Improve the security of devices emitting radio frequencies on the network

By Dolan Sullivan, Vice President of Federal at Aruba, a Hewlett Packard Enterprise Company.

Federal and non-government IT teams have long been aware of the risk of blindness from radio frequency (RF) networks. After all, unauthorized communications in a secure area can reveal personnel movements and create a channel for data exfiltration, like the way a fitness tracker can inadvertently reveal the physical movements of military personnel.

The need for RF situational awareness has intensified as the use of mobile and IoT devices has exploded in governments and the private organizations that support these governments. These challenges are compounded by the fact that most devices use many or more different radio frequency technologies, such as Wi-Fi, ZigBee, Bluetooth, and Bluetooth Low Energy (BLE). Even more urgently, federal high security agencies have had to rely on the honor policy and the reporting policy to limit the entry of devices emitting RF without the ability to track and manage them effectively on the ground. network.

A unified solution to mitigate vulnerabilities in RF-emitting devices

Federal contractors needed a unified solution to detect and locate RF-emitting devices in order to improve overall security while better protecting the people using those devices and the physical areas where these devices exist on the network.

To create this unified solution, Aruba’s secure enterprise wireless LAN solution and Aruba ClearPass Policy Manager can be integrated with Bastille Networks, to close the huge security gap created by RF emitting devices. Federal IT agencies can now implement this integrated solution to establish RF security policy based on real-time detection capabilities while establishing automated alerts and enforcement policies.

Automate the application of RF geographic barriers

Bastille uses software-defined passive radio sensor networks to detect and locate cellular, Bluetooth, BLE and Wi-Fi devices with precise locations in real time. All RF-emitting devices, whether or not they are licensed on a campus or advanced deployment location, can be accurately located on a floor plan or area map.

Image 1 Aruba

Caption: Cards in ClearPass can help IT teams track and automate the enforcement of pre-defined policies for RF emitting devices on the network

With Bastille and ClearPass, IT can establish geographic barriers that include or exclude areas where devices are or are not allowed. If an RF-emitting device, whether it’s a personal cell phone, fitness tracker, or sensors on the data center infrastructure, is located where it shouldn’t (or should be). which it should not do), an alert is sent through ClearPass and automated execution can then be applied.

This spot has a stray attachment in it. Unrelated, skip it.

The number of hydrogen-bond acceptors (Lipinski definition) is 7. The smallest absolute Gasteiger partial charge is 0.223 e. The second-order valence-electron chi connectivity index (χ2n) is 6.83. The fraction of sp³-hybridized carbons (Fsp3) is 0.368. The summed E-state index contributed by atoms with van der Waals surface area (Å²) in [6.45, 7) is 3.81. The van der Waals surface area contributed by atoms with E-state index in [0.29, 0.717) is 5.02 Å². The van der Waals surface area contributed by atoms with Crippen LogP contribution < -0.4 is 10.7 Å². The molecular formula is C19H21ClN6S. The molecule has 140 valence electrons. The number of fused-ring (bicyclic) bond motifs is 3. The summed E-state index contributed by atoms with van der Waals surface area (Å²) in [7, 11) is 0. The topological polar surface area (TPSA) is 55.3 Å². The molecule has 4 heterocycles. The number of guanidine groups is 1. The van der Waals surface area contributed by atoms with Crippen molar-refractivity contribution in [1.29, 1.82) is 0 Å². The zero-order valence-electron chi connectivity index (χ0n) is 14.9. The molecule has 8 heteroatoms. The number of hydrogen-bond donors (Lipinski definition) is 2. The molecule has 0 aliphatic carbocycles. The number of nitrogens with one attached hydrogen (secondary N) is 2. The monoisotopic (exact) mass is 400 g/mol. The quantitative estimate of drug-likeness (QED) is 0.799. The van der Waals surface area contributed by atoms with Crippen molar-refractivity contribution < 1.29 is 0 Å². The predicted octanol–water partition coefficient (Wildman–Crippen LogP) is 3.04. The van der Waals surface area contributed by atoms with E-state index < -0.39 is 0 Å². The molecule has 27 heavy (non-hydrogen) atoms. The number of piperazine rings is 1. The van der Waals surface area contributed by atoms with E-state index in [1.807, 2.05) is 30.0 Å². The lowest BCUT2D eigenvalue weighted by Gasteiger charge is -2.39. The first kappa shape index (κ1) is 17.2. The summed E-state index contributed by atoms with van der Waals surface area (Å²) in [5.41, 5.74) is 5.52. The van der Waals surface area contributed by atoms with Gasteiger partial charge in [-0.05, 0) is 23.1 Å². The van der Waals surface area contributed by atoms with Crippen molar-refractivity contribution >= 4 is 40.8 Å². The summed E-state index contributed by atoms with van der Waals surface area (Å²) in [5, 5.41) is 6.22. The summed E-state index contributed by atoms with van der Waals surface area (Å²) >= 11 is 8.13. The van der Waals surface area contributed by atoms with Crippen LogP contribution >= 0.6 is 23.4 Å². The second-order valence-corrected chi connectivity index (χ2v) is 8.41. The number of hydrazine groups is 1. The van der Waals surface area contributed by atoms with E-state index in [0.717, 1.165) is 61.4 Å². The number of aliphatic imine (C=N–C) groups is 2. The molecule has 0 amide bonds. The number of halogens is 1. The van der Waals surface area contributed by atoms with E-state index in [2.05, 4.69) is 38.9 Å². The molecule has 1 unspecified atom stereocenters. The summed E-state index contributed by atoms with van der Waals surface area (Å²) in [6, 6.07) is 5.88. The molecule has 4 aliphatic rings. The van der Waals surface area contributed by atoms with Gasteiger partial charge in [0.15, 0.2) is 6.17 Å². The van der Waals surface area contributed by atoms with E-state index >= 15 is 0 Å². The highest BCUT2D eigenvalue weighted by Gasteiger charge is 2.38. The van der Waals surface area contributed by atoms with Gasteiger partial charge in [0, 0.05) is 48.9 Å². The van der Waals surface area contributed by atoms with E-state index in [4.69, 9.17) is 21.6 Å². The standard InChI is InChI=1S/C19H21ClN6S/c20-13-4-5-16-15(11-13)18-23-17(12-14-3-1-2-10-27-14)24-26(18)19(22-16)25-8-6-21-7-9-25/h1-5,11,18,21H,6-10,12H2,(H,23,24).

Automated actions are taken according to the specified policies of the given government agency. When a mobile device crosses a geographic boundary, Bastille communicates with ClearPass to enforce network access based on the policies defined for that physical location.

If a mobile device crosses a geographic boundary, such as on the wrist of an unintentional federal contractor in a secure facility where no RF-emitting device is permitted, Bastille will contact ClearPass. This time, ClearPass will disconnect all wired terminals and desktops from the network, preventing data exfiltration. Other actions can be taken, such as alerting IT helpdesk to document the breach or even notifying a physical security team to locate the device, if necessary.

With the integration of Aruba and Bastille, federal IT managers have situational awareness of all RF emitting devices in their respective facilities and other defined areas, but with the added ability to immediately mitigate risk. if a threat appears. In short, federal agencies and contractors have a more effective method of reducing risk than simply relying on a policy of honor and good intentions.

Want to learn more about protecting the network from unauthorized RF devices? Watch the on-demand webinar “Get Rid of Shadow IT and RF Network Blindness: RF Geofence Policy Enforcement” with Bob Baxley, CTO in Bastille, and Khuong Tang, Senior Systems Engineer in Aruba.

Find out more about Federal IT solutions from Aruba.

Copyright © 2021 IDG Communications, Inc.


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